>> do i find it what? >> she finds it suspicious that he did this summary in 48 hours, do you? >> i don't think it's time to make a judgment on that. when we see the report i think we can determine whether it was too hasty, especially if there are discrepancies between what he said, the four-page summary, and the report itself, or are there implications in the four-page summary that led us in one direction when, in fact, there was a lot of evidence -- >> so is there a risk for democrats to make statements like that like we know she's going to do, of going too far too fast? >> i think there is some risk for the democrats. in retrospect did the democrats, did the press overplay the nature of what was coming? there was certainly an assumption that it was going to be a blockbuster negative report that might bring down the president and when it wasn't it gave enormous relief to the white house, but it also let them make the argument, fake news, you people have been
misreporting this the whole time. i don't think that was a fair argument on the part of the white house, but nonetheless gave them ammunition to make that kind of argument. so i think here this process is going to play itself out over the next few weeks. i think we should be careful about rendering judgment now even as we press for more information. we simply have to have more information to make intellige intelligent -- >> and we're going to get it soon. the request he is just how much we're going to get. >> and what's his philosophy of redaction? is it to be sweeping or is it to be quite limited. >> yeah, we don't know. >> laura coates, he has telegraphed his philosophy of redaction a bit. early on he made the case in public comments that you don't want to sully the reputations of folks who you may have discovered of possible wrongdoing, but if you don't meet the standard of criminal wrongdoing you don't want to just lay it all out there because some folks will view that as prosecuting in the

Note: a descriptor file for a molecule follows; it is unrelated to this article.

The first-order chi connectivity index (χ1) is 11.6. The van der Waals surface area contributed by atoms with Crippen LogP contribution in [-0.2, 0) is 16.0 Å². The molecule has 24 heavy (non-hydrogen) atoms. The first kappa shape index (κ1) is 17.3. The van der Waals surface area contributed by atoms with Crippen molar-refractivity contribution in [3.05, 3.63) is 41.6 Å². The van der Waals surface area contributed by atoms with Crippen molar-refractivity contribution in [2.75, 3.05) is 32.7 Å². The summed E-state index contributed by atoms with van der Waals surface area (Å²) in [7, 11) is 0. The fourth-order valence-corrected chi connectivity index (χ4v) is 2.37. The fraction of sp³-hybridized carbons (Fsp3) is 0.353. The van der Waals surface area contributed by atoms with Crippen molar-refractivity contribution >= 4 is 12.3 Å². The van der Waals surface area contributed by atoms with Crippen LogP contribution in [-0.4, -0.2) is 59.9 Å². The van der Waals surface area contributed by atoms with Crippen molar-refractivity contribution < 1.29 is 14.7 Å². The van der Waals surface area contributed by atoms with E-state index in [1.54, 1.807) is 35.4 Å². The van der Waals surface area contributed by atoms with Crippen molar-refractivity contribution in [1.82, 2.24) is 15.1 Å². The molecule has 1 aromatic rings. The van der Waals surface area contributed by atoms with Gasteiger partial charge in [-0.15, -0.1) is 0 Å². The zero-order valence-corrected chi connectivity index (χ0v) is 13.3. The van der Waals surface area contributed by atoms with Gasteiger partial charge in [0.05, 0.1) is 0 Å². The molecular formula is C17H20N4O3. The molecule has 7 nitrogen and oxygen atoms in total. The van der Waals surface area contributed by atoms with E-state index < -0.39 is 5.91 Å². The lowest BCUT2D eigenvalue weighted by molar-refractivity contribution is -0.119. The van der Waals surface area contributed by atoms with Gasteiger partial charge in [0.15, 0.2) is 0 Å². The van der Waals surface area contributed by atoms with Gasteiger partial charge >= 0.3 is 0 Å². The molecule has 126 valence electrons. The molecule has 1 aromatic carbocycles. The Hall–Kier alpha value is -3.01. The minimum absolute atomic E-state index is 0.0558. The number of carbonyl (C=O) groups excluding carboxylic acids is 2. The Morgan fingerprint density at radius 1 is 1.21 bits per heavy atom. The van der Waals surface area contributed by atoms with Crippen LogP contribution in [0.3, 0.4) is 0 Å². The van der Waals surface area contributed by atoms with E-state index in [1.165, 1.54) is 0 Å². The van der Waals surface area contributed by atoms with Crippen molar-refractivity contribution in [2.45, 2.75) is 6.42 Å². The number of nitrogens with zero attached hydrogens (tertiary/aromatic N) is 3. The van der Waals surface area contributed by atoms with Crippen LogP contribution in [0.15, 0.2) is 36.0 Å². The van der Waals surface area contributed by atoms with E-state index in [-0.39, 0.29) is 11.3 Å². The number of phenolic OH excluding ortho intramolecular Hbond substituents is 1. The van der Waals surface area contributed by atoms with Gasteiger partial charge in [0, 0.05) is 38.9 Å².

public sphere as opposed to in the courts. is that a fair argument for the attorney general to make? >> it is. i mean, it's a policy at the doj, you don't want to tar and feather in the public square and don't bring a case. we have seen that illustrated time and time again particularly with the comey press conference with respect to hillary clinton. we do not want that to happen. having said that is correct however, there is a wide variety of information that can be made available aside from that kind of peripheral third-party disparaging comment. we know that there was grand jury testimony, we know that there was actually voluntary witnesses as well and voluntary interviews. we have search warrants and subpoena requests that all could be made public without that same gravitas about trying to shield the prejudice against people who are not going to be charged. the question will be given the fact that there are policy and guidelines and judicial redaction that should be made public, well, what is your approach going to be to identifying those aspects that you do redact to alert the congress why you have redacted
it. it cannot be simply that page after page is black inked out because it would not actually be able to be confirmed what the process was. so if he's promising transparency as a floor and not a ceiling, he has to be accountable to actually inform as to why he's made certain redactions. >> david gergen, one thing we know from barr's summary is -- and this is a quote from what he wrote -- most of the obstructive actions by the president have been publicly reported. the word "most" is something that a lot of people struck on when we read that the first time so i'm going to assume folks will ask him what he means by most. >> they should. that 20% could be explosive, we don't know that. i do think that there is a time tested device on washington that could be used on these redactions. that is, okay, we appreciate we're going to get redacted stuff, we're going to see black marks.